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Answer Line: If you missed Green & Clean, that's your fault

Nov. 17, 2017 at 11:47 p.m.


QUESTION: Why do they not mention the recycle thing at Lear Park ahead of time? I got home from work at 6 a.m. (Saturday a week ago) and saw in the newspaper they were having it that morning. There was no mention earlier in week so you can load up stuff and go out there. Last time they had something earlier so I loaded up and stayed awake so I could go by and recycle stuff.

ANSWER: Answer Line did a News-Journal archive check and found the newspaper did not just mention Longview Green and Clean on the Saturday it was conducted, there was a story in the paper two days before it detailing the need for volunteers at the event and providing information about the recycling services that would be provided. Answer Line usually ends up writing about the event a couple of times a year, and I found that I mentioned it in this column on Aug. 17.

The city of Longview hosts the event in conjunction with Keep Longview Beautiful, and folks there told me about all the steps the city took to inform the public about the event. News releases went to all local media outfits and to people who subscribe to the "Notify Me" service at longviewtexas.gov. Information about the event is listed on KeepLongviewBeautiful.com and year-round on the city sanitation department pages and in other areas on the websites.

The sanitation department also paid for two advertisements in the News-Journal, one that appeared Nov. 5 and one the day of the event. City View Municipal Television ran repeated information about the event, and announcements were distributed on social media.

Mailers went to 2,000 Keep Longview Beautiful contacts. Water bills sent to the city's more than 28,000 utility customers included information about Longview Green and Clean as part of the calendar. Keep Longview Beautiful had eight billboards beginning Oct. 1 that announced the event, covering every part of the city, according to information I received from the city.

There were other efforts to reach the public as well.

Longview Green and Clean is conducted twice a year, the second Saturday in November and the second Saturday in April. That means the next one is April 14.

Q: My neighbor won a large amount from the Texas Lottery. He wants to put the cash in separate accounts in a bank because he wants to use the money to buy some things for the police and fire departments and to assist families in need. However, he said the Texas Lottery told him he has to invest a certain percentage of it. Can the Texas Lottery dictate to him the amount of money he has to invest?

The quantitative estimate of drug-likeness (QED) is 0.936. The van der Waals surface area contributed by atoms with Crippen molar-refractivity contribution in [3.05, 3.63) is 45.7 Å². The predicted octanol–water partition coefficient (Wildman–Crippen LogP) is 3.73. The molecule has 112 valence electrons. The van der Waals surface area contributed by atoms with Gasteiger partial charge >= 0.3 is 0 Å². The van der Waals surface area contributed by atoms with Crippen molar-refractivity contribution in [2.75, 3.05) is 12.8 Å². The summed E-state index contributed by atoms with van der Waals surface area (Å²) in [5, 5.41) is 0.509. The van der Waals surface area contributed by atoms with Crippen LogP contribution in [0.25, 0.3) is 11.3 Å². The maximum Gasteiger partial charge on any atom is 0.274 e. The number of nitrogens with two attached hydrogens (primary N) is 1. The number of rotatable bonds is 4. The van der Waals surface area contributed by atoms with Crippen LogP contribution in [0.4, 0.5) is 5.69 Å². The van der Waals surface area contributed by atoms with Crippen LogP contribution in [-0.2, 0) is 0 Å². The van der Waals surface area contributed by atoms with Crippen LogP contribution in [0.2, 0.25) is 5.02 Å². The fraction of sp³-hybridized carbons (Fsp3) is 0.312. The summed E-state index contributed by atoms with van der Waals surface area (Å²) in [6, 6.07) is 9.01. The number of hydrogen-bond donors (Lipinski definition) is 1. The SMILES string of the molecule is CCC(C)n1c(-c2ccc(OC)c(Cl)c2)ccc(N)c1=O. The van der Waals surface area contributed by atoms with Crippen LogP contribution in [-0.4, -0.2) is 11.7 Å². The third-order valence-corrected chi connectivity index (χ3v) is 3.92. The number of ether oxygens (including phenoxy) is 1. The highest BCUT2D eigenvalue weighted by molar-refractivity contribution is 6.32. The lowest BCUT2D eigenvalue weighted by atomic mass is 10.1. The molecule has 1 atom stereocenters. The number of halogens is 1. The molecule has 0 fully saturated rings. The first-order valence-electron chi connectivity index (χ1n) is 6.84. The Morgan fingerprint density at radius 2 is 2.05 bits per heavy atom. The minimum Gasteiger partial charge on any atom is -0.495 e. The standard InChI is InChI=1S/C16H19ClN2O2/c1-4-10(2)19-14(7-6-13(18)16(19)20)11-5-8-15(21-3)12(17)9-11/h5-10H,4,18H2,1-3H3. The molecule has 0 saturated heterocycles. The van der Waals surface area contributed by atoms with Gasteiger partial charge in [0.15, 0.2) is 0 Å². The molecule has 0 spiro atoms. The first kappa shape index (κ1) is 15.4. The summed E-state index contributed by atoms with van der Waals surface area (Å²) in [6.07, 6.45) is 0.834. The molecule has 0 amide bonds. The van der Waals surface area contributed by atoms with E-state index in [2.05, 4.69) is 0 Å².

A: My first thought was that your friend was being scammed. I've since talked to you on the phone, and it appears that might not be the case. Still, I thought some of what we talked about is worth sharing.

First, the Texas Lottery will never call someone to inform him or her he has won. So if that happens, think scam.

Second, people who play the Texas Lottery must decide at the time they purchase a ticket whether they will take a cash value option or annual payments if they win. They cannot change their mind, according to information I found on the Texas Lottery web site, under policy created because of IRS rulings on taxing jackpots.

It's also possible your neighbor won on a Texas Lottery game that doesn't make lump sum payments. It's an annuity prize paid in annual installments and there's no option for a lump sum payment. In such instances, the Texas Lottery essentially works with an investment firm to use sales from that game to buy the investment that will provide the annual payout. It's possible Lottery officials tried to explain that to your neighbor.

In the end, I advised you to suggest your neighbor see a financial planner or lawyer to help him work through what could be a very complicated process of setting up accounts and a method to ensure money goes where he wants it to after his death.

— Answer Line appears Thursday and Saturday. Email questions to answerline@news-journal.com, leave a message at (903) 232-7208 or write to P.O. Box 1792, Longview, TX 75606.

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